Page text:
Wednesday, 30 October 2019

Cinsault grapes

At dinner in Cru in Kinsale, Alex spotted a wine he'd never encountered before. It was a South African Tiger Horse Cinsault, labelled as coming from old vines. Cinsault is characterised by vines of 40-65 years in age or more, in vineyards that are not irrigated, resulting in 14% alcohol, berry flavour, and light translucent red colour. It is typically said to be served with escargots or stew. How they arrived at those decisions is beyond me. We liked it with seafood. It was lightly fruity, lightly chilled, and served by the owner of Cru who came by to explain his selection of this wine in person. He wanted to be certain we understood what we ordered and also offered to exchange it for something else if we didn't like it. Our experience at Cru overall was exceptional.

I looked up Cinsault when we returned home and learned that it is a grape that thrives in hot windy weather. Hence, it's often found in places like South Africa and the Rhone Valley. It is also used to make rosés in the Provence region. But apparently, Cinsault is in decline, decreasing in total acreage in vineyards all over the world. Over a ten year period from 2000 to 2010, 14% of Cinsault vines were culled from vineyards worldwide and replaced with vines that are easier to cultivate. As a result, Cinsault wines are available in relatively small quantities. A NYT article I found recommends the wines of De Martino winery. It's available in Ireland so I shall be on a quest.

This is not unlike our adoption of Viognier for white, also an old vine variety that's more fickle to grow. I like that in a wine that I am drinking but not making.

Tuesday, 29 October 2019

Sonoma fires

Today, our hearts are with the people of California who again are suffering from the effects of wildfires. The Kincaid fire has ravaged at least three wineries, including the historic Soda Rock Winery which has been in place since the 1800s. All that is left is the stone facade of their main building and a steel sculpture of a boar called Lord Snort, a Burning Man artwork. They posted the photo on Facebook as sympathetic messages came from all over the world.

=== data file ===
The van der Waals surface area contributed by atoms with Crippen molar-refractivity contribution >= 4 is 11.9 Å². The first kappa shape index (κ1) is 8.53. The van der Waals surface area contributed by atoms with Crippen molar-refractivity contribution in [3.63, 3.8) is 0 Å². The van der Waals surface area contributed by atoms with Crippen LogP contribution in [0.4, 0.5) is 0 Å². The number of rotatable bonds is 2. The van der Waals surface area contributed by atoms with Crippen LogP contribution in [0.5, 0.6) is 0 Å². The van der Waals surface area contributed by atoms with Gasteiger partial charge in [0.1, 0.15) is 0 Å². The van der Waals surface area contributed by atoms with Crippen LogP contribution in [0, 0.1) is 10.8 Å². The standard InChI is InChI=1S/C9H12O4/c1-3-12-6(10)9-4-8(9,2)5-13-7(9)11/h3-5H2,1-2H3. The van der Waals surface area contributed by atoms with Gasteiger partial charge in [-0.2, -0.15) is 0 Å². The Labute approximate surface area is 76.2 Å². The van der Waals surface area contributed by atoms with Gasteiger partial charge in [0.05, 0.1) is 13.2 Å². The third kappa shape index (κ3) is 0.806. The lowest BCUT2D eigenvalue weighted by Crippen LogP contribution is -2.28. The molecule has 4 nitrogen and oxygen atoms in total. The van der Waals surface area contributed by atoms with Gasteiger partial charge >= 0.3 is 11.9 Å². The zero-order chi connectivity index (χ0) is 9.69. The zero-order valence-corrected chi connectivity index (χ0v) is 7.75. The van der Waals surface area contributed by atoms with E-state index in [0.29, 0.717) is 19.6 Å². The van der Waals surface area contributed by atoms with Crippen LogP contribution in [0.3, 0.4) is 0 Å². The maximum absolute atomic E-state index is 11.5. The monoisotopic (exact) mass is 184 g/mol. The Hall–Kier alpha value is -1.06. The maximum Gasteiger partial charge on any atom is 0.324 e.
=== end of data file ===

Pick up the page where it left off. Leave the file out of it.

The Jackson Family Winery, Robert Young Estate Winery and Vineyard, Garden Creek Vineyards, The Field Stone Winery and Moville Vineyards reportedly also suffered extensive damage. The Alexander Valley is home to about 5,000 acres of vineyards with 31 wineries and 82 growers. Most vintners completed their grape harvest just last week and were in the critical stages of crush. Wind gusts up to 100 mph were reported but have now calmed somewhat. Firefighters are struggling to contain the fires before strong winds are forecast to return.

A new blaze broke out yesterday near the Getty Centre on the west side of Los Angeles hundreds of kilometres from where crews were fighting the state’s biggest and most destructive fire, the Kincade, north of San Francisco. Nearly 200,000 were evacuated and power was cut to millions to avoid exacerbating the potential for new fires. Some argue the power cuts are making it more difficult to escape and to fight the fires. The power companies are saying they can't survive the liability. What a conundrum. At least no one has died.

PostScript 30-10-19: The National Weather Service issued a new warning today: the Extreme Red Flag Warning, for a high-wind event taking place in much of Los Angeles and Ventura counties through Thursday evening.

This is unprecedented. A massive area has been evacuated and more is under advisory.

Thursday, 24 October 2019

Pinot noir vines have grapes!

We certainly didn't expect it, didn't even bother looking, but the Pinot noir vines we planted this year have grape clusters. Oh my, what an encouraging development! And some are ripe and exceedingly tasty.

Meanwhile, the Rondo vines are continuing to produce new grapes after the first batch was devoured by our greedy birds. We'll see if they have time to ripen. I doubt it, especially if the predictions for snow on Friday come true.

Finally, we got word today from Galicia that the yield has been low this year: